2. Sift flour together with the baking powder and baking soda. Fold this into the butter mixture and drop in the cherry pieces. Mix in to form a dough.
3. Shape into a disk and wrap up and let it rest in the fridge for 30 mins.
4. If making leaf shape, take 1/4 of the dough and color it green with coloring. Knead to blend the color. Cut out with a leaf cutter or any shapes of your choice.
 5. Roll out the remaining plain dough to less than 1/4 inch thick and cut with a 2 inch round cookie cutter. Use a smaller round to cut out the middle to resemble a donut. Complete this process and place all cut outs onto a non stick baking pan.
6. Attach the leaf to the cookie with a bit of water. Return to the fridge to rest for 20 mins while preheating the oven to 350F.
7. When the oven is ready, bake  for 10 to 15 mins till cookies have puffed up. When removed from the pan, the cookies feel soft but will harden up after cooling. Let them cool completely on the racks before storing.

Sunday, December 11, 2011

Vanilla Candy with Walnut

Candy wafers are lovely to mold with and much more easier to work than melted chocolate and best of all they come in all sorts of colors to suit the seasons. Being successful with the silicone molds that I used for Halloween, I spotted and bought another set of cube shaped silicone molds 2 months ago with the intention to use them for this X'mas. I love any types of molds and kitchen tools and if possible, I hope to use them for more than their original purposes. The cube molds that I used for these candies are meant for ice cubes and their flexible but sturdy silicone material made it so easy to release the contents.

The walnut pieces for the filling were first toasted and let cool while the candy wafers were easily melted in the microwave. Since they are overly sweet, the addition of the walnut cut the sweetness and add a robust nutty flavor to the candies. Using a small teaspoon, one scoop of melted candy was scooped into the mold first and a few pieces of the roasted walnut were randomly dropped in. And another teaspoon of the candy on top to cover the nuts. The decorations were non pareil and sugar holly & Ivy, specially available for X'mas from Wilton. The candies must first be let to semi set for about 5 mins before the decorations are gently  pushed onto the top. This was to ensure the decorations attach to the candies when they are wholly set. If sprinkled on too early, they will sink into the melted candy instead.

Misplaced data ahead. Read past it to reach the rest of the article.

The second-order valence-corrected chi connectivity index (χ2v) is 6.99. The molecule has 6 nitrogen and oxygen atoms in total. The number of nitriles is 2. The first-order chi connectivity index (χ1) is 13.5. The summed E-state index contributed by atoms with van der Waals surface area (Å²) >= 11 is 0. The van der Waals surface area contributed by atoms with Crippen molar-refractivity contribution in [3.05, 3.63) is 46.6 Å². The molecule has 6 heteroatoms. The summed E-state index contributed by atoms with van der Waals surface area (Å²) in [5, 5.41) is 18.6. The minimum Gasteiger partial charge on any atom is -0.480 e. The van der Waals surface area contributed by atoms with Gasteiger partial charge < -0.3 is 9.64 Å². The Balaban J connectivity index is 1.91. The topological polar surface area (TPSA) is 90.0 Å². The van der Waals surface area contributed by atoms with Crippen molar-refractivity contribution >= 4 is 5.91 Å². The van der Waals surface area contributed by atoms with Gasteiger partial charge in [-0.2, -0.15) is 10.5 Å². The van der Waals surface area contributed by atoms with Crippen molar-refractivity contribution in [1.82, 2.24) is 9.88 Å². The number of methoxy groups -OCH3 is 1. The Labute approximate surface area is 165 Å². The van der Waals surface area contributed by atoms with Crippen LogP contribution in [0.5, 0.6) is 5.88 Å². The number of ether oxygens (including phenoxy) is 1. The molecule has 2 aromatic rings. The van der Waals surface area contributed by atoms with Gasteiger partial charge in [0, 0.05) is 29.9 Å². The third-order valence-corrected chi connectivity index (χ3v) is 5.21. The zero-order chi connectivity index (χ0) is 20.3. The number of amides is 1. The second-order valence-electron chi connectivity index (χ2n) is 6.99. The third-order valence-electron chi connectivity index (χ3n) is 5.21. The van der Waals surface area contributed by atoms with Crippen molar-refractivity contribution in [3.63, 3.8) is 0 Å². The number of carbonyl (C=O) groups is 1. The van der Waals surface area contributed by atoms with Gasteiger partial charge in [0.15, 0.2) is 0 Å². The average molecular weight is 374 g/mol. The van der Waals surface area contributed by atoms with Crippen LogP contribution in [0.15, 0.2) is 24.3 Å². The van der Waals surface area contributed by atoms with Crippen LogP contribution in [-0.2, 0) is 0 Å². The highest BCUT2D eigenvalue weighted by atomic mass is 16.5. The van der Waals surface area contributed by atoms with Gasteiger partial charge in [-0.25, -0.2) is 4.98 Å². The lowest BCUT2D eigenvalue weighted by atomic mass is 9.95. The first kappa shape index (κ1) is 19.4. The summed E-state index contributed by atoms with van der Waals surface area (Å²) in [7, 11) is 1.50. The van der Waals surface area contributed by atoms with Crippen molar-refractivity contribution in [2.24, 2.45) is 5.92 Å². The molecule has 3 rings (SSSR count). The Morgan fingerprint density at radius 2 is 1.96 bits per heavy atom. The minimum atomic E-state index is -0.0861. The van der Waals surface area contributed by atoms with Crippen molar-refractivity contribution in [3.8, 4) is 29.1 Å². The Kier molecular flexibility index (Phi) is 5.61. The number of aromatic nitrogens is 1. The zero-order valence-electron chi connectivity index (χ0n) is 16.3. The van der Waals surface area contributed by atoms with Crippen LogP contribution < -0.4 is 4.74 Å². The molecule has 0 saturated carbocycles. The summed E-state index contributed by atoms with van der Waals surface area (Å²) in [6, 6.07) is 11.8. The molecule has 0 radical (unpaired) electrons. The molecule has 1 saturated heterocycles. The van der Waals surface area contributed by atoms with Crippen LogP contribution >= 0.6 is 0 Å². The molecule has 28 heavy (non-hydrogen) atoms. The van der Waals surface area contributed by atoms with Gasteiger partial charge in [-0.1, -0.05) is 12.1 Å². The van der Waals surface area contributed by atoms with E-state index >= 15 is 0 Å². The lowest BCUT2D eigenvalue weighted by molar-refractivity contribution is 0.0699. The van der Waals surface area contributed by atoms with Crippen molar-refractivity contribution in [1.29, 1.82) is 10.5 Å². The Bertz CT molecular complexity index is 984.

Thursday, December 8, 2011

December Bento Days (2)

It is the X'mas Season and I am incorporating the main colors of red, green & white in my daughter's lunchboxes. There are plenty of X'mas themed pastas in the stores now together with festive food picks and I just couldn't resist! The teddy Bears were cut out of beef franks and attached together with fried dried noodle strands and to save time, I used store prepared frozen vegetable spring rolls and sliced up pickles from the jar.

Trader Joe's CornBread Mix

I was so lucky to be a guest at my cousin's Thanksgiving dinner since I could skip the preparation of the Big turkey with all the other more laborious side dishes and the table settings. To feel more involved, I volunteered to bake the Cornbread and dessert. While shopping for a hostess's basket at Trader Joe, I saw a mountain of their Cornbread mix, all stacked up to the ceiling and a passerby whispered to me "Oh. Do get this! They are awesome and you will never regret it!" And I did and grabbed 2 boxes without second thoughts and brought them all the way down to PA.

I hate cornbreads that taste too grainy with grits lodge on my throat and usually dry in the mouth. For this I suspect the cornmeal used were not processed fine enough and simply come from a cheap mix. This Trader Joe's version was different, it had nibbles of corn inside the mix and it was so easy to make with the addition of milk and vegetable oil. One box fills an 8 inch square pan or 2 usual sized loaves. The cornbread was moist, not overly sweet and bakes beautifully into its golden yellow hue. My daughter absolutely loved it and asked me to get more when we get back to NH.

And so I did and this time I added fresh cranberries to the cornbread mix and bake it in both loaf shape and muffin cups. Don't you want a piece from these pictures? Try it today and like the whispering lady said "you will not regret it!"